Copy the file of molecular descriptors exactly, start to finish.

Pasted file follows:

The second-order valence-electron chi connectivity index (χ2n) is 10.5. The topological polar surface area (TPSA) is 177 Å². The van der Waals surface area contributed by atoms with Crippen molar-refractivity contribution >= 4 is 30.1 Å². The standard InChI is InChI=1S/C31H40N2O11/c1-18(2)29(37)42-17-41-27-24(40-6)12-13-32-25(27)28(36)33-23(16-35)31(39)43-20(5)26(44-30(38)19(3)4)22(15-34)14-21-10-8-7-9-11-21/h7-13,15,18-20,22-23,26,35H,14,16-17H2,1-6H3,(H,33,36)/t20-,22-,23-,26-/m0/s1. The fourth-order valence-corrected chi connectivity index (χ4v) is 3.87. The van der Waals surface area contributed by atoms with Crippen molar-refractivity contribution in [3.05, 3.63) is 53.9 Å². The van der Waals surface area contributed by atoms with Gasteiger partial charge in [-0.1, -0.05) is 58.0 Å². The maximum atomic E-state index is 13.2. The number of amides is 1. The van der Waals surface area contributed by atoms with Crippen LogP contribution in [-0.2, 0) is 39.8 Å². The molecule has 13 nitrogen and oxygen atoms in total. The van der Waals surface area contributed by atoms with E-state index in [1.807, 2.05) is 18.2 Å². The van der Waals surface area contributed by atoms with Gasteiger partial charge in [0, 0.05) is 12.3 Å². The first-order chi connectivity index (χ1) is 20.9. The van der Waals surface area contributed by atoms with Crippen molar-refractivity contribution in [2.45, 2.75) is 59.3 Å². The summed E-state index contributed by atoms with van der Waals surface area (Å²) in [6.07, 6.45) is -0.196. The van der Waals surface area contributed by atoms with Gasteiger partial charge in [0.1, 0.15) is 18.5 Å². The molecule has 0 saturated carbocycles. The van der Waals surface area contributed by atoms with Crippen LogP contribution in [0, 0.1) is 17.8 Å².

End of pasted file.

The second-order valence-electron chi connectivity index (χ2n) is 10.5. The topological polar surface area (TPSA) is 177 Å². The van der Waals surface area contributed by atoms with Crippen molar-refractivity contribution >= 4 is 30.1 Å². The standard InChI is InChI=1S/C31H40N2O11/c1-18(2)29(37)42-17-41-27-24(40-6)12-13-32-25(27)28(36)33-23(16-35)31(39)43-20(5)26(44-30(38)19(3)4)22(15-34)14-21-10-8-7-9-11-21/h7-13,15,18-20,22-23,26,35H,14,16-17H2,1-6H3,(H,33,36)/t20-,22-,23-,26-/m0/s1. The fourth-order valence-corrected chi connectivity index (χ4v) is 3.87. The van der Waals surface area contributed by atoms with Crippen molar-refractivity contribution in [3.05, 3.63) is 53.9 Å². The van der Waals surface area contributed by atoms with Gasteiger partial charge in [-0.1, -0.05) is 58.0 Å². The maximum atomic E-state index is 13.2. The number of amides is 1. The van der Waals surface area contributed by atoms with Crippen LogP contribution in [-0.2, 0) is 39.8 Å². The molecule has 13 nitrogen and oxygen atoms in total. The van der Waals surface area contributed by atoms with E-state index in [1.807, 2.05) is 18.2 Å². The van der Waals surface area contributed by atoms with Gasteiger partial charge in [0, 0.05) is 12.3 Å². The first-order chi connectivity index (χ1) is 20.9. The van der Waals surface area contributed by atoms with Crippen molar-refractivity contribution in [2.45, 2.75) is 59.3 Å². The summed E-state index contributed by atoms with van der Waals surface area (Å²) in [6.07, 6.45) is -0.196. The van der Waals surface area contributed by atoms with Gasteiger partial charge in [0.1, 0.15) is 18.5 Å². The molecule has 0 saturated carbocycles. The van der Waals surface area contributed by atoms with Crippen LogP contribution in [0, 0.1) is 17.8 Å².